And the Chinese government did not voice any support for the Kokang cause. The Chinese foreign ministry instead reaffirmed that China will never allow organizations or individuals using its territory to undermine China-Myanmar relations, and called on actors inside China who may feel sympathetic toward Peng to remain calm.

China’s reaction to the situation in Kokang speaks to the importance Beijing places on its ties with Naypyidaw, despite frustrations it may have felt toward the actions of Myanmar authorities from time to time, such as the January detention of over 100 Chinese nationals involved in the logging and mining industries in Kachin state.

On February 5, a few days before fighting in the Kokang region erupted, China’s de facto special envoy for Myanmar Wang Yingfan called on the military commander in Naypyidaw, and the two discussed at length the role Myanmar’s military plays in bilateral China-Myanmar relations. One of Min Aung Hlaing’s messages to Wang was concern that some low-level defense personnel and other actors on the Chinese side of the border had been allowed to make unilateral decisions with regard to Myanmar. In other words, the military commander was calling on Beijing to rein in these elements.

Beijing’s official response following the first clashes deftly echoed Min Aung Hlaing’s request. For China, regardless of its past linkages with the Kokang and Wa, keeping things cordial with Myanmar’s armed forces helps prevent what it fears could be the internationalization of security issues along its frontier.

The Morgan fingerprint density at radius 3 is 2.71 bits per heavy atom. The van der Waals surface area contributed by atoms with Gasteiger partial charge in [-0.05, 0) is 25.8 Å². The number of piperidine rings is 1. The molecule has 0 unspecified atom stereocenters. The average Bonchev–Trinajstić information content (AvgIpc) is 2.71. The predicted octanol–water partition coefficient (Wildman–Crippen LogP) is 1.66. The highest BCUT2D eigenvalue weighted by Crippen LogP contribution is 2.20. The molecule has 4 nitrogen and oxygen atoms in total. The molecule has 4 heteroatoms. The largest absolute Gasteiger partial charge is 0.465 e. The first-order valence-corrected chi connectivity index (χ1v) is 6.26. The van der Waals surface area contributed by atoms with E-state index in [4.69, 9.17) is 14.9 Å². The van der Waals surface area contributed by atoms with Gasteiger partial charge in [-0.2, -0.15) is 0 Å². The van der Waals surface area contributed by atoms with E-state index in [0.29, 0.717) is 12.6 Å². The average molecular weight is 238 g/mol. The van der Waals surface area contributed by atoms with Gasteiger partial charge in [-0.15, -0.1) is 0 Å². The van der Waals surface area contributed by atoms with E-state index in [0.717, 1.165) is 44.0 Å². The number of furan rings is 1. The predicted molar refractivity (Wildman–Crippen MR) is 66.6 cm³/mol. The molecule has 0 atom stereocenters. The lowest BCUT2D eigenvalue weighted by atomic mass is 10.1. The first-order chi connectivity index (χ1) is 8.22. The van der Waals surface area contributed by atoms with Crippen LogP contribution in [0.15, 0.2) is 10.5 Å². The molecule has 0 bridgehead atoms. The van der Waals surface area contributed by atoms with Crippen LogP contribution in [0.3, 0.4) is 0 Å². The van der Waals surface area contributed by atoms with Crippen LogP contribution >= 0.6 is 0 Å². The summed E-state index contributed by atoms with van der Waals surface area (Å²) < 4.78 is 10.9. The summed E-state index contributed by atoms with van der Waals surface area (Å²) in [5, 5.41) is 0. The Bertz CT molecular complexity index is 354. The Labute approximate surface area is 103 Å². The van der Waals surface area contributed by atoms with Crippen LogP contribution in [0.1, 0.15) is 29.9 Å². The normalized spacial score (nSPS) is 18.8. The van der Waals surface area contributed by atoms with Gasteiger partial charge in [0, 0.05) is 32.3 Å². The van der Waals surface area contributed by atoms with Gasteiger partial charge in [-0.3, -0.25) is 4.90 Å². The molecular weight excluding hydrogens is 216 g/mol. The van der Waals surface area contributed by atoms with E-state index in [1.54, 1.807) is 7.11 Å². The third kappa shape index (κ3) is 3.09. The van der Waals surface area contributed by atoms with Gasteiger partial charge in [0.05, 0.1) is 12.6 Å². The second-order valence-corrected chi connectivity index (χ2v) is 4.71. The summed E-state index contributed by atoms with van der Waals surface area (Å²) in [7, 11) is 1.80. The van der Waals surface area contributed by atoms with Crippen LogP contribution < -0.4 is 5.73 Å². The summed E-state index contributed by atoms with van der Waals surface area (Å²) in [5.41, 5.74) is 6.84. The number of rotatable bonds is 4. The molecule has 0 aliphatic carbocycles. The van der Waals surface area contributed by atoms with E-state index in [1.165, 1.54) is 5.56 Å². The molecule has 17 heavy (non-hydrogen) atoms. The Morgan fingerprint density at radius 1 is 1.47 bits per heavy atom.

These latest events helped the military send the message to ethnic armed groups in northern Shan state that it has the backing of the Chinese government on border security matters, and it may no longer serve them to play Beijing and Naypyidaw against each other in the future.

While the Kokang are not among groups that have been in talks with the government on a nationwide ceasefire, the latest troubles in northern Myanmar have further delayed the endgame of the peace process. The Kokang situation also does not augur well for the Thein Sein government, which is seen as running into one setback after another in its national reconciliation agenda. Meanwhile, the military has once again asserted itself as the only institution capable of guarding the unity of Myanmar.

Courtesy: This post originally appeared on the Center for Strategic and International Studies, Washington D.C. cogitASIA blog

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This year in Thailand-what next?

AseanAffairs   04 January 2011
By David Swartzentruber      

It is commonplace in journalism to write two types of articles at the transition point between the year that has passed and the New Year. As this writer qualifies as an “old hand” in observing Thailand with a track record dating back 14 years, it is time take a shot at what may unfold in Thailand in 2011.

The first issue that can’t be answered is the health of Thailand’s beloved King Bhumibol, who is now 83 years old. He is the world's longest reigning monarch, but elaborate birthday celebrations in December failed to mask concern over his health. More